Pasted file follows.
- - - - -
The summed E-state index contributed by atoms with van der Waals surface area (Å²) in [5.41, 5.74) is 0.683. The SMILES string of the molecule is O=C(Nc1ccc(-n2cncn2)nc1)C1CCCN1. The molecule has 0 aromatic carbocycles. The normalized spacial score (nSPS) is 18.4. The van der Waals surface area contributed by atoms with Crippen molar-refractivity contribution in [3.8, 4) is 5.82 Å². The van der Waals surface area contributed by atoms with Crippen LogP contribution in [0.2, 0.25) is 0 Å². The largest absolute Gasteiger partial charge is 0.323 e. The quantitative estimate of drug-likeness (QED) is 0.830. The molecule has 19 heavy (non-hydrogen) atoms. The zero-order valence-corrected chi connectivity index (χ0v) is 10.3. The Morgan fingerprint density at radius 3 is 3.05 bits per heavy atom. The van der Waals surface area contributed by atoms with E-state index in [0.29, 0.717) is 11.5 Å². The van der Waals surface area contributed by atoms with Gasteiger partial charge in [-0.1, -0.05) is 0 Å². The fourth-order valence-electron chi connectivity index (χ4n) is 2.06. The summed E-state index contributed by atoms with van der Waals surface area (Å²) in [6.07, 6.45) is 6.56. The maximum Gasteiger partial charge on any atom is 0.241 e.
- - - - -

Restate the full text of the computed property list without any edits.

The summed E-state index contributed by atoms with van der Waals surface area (Å²) in [5.41, 5.74) is 0.683. The SMILES string of the molecule is O=C(Nc1ccc(-n2cncn2)nc1)C1CCCN1. The molecule has 0 aromatic carbocycles. The normalized spacial score (nSPS) is 18.4. The van der Waals surface area contributed by atoms with Crippen molar-refractivity contribution in [3.8, 4) is 5.82 Å². The van der Waals surface area contributed by atoms with Crippen LogP contribution in [0.2, 0.25) is 0 Å². The largest absolute Gasteiger partial charge is 0.323 e. The quantitative estimate of drug-likeness (QED) is 0.830. The molecule has 19 heavy (non-hydrogen) atoms. The zero-order valence-corrected chi connectivity index (χ0v) is 10.3. The Morgan fingerprint density at radius 3 is 3.05 bits per heavy atom. The van der Waals surface area contributed by atoms with E-state index in [0.29, 0.717) is 11.5 Å². The van der Waals surface area contributed by atoms with Gasteiger partial charge in [-0.1, -0.05) is 0 Å². The fourth-order valence-electron chi connectivity index (χ4n) is 2.06. The summed E-state index contributed by atoms with van der Waals surface area (Å²) in [6.07, 6.45) is 6.56. The maximum Gasteiger partial charge on any atom is 0.241 e.